Fear of fat

2nd October 1998 at 01:00
Reva Klein on why some girls start dieting.

Jessica feels in control when she says "no" to things that she really wants. Let's go get some sweets after school, Jess.

No.

Fancy sharing these biscuits in my packed lunch with me, Jessie?

No.

Let's get an ice cream on our way to the park, ok, Jessica?

No.

It's not that she's anti-social or that she doesn't like having fun. It's that Jessica is afraid of getting fat. The nine-year-old has watched one girl after another in Year 6 putting on weight and she's vowed that she's not going down that podgy road.

She's been taught in personal and social education lessons that it's perfectly natural, that it's what happens to girls before they start their periods. And she can accept that this is the reason that her older friends have plumped out a bit. But she won't accept that it has to happen to her.

Being fat, in her mind, is the worst thing that can happen. She believes that if she gains weight, her life will be as good as ruined. To be "fat" is to be outside the mainstream. You don't see tubby models in magazines, you don't see overweight actresses on the telly or in films. The world that she wants to be a part of is thin, beautiful, lively, glamorous. Weight gain is, in her worldview, failure.

But it's not just the image problem that puts her off putting on a few pounds. Gaining weight is part of puberty and puberty is part of growing up. And from what Jessie sees of her 13-year-old sister's existence, growing up isn't all it's cracked up to be. In fact, it's positively horrendous. Anna cries a lot and rows with her mum and has lurid spots on her face. And she constantly goes on about being fat, throwing fits when her mum offers her pudding after supper. When that happens, her mum reacts by getting in a terrible mood and then the whole house is swathed in misery. When you're young, Jessie's worked out, it's easy to be loved. When you're a teenager, it's just the opposite.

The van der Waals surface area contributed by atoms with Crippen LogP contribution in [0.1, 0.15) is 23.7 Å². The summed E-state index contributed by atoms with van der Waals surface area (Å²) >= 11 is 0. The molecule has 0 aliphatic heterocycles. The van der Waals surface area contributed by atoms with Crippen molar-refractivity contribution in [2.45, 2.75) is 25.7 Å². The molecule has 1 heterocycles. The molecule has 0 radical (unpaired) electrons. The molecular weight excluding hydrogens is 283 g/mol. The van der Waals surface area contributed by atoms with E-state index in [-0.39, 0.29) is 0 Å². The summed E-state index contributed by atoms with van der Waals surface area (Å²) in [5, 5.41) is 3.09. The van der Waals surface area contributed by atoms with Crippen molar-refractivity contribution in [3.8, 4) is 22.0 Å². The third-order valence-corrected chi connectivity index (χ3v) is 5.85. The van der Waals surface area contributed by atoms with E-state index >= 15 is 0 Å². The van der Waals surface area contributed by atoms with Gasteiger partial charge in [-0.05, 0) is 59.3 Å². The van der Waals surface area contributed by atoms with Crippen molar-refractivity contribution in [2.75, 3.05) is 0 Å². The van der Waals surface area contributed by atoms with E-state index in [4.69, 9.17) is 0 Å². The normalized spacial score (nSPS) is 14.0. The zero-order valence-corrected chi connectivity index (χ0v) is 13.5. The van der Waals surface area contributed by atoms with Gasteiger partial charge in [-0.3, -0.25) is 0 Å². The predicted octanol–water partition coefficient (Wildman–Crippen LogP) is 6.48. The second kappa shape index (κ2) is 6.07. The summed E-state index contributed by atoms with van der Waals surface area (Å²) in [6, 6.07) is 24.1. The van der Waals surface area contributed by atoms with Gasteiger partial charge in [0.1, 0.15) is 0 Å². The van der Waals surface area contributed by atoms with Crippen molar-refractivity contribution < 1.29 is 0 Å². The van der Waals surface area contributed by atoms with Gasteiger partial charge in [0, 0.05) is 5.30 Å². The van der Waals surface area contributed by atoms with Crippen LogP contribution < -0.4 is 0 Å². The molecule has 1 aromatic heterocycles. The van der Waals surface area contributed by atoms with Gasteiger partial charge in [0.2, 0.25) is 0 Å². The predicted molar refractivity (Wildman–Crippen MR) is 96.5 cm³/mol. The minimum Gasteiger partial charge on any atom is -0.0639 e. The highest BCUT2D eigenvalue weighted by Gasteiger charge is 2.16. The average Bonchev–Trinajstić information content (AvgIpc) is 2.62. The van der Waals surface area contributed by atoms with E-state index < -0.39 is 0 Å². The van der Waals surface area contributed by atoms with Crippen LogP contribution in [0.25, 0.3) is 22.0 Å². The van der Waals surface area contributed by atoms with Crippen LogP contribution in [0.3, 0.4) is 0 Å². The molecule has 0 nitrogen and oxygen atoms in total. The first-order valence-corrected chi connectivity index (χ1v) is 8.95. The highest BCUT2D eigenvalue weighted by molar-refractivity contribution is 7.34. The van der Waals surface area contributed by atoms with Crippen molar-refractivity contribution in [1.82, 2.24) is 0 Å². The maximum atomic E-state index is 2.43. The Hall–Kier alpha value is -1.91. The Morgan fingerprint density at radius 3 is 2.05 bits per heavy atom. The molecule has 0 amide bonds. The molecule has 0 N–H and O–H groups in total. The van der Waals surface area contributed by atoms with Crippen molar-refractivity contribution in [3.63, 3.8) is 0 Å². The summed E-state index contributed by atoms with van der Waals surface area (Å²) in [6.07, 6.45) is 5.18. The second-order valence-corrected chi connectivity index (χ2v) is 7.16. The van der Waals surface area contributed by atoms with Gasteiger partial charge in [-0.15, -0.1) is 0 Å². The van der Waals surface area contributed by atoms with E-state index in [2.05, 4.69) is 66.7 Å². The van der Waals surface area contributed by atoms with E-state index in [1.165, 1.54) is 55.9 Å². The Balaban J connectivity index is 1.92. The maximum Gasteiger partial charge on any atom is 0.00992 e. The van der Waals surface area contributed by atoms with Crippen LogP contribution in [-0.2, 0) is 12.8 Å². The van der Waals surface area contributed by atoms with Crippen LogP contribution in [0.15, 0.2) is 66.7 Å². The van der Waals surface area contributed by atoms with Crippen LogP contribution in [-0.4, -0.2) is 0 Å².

Even though Jessica's fixated on her weight, she's not stupid. She knows about the dangers of anorexia and bulimia, how they can mess you up forever - and how the mere mention of the words can strike fear in the heart of any parent. So she covers things up by saying that she doesn't want second helpings or pudding because she had a snack after school and she's full up. She does the same sort of thing at school when birthday cake is passed around, just to make sure the teachers don't suspect anything.

What she wants, above all else, is to remain a child so that her mum and the world will love her forever. And for that to happen, she has to make sure she stays small, so that her body doesn't betray her.

Subscribe to get access to the content on this page.

If you are already a Tes/ Tes Scotland subscriber please log in with your username or email address to get full access to our back issues, CPD library and membership plus page.

Not a subscriber? Find out more about our subscription offers.
Subscribe now
Existing subscriber?
Enter subscription number

Comments

The guide by your side – ensuring you are always up to date with the latest in education.

Get Tes magazine online and delivered to your door. Stay up to date with the latest research, teacher innovation and insight, plus classroom tips and techniques with a Tes magazine subscription.
With a Tes magazine subscription you get exclusive access to our CPD library. Including our New Teachers’ special for NQTS, Ed Tech, How to Get a Job, Trip Planner, Ed Biz Special and all Tes back issues.

Subscribe now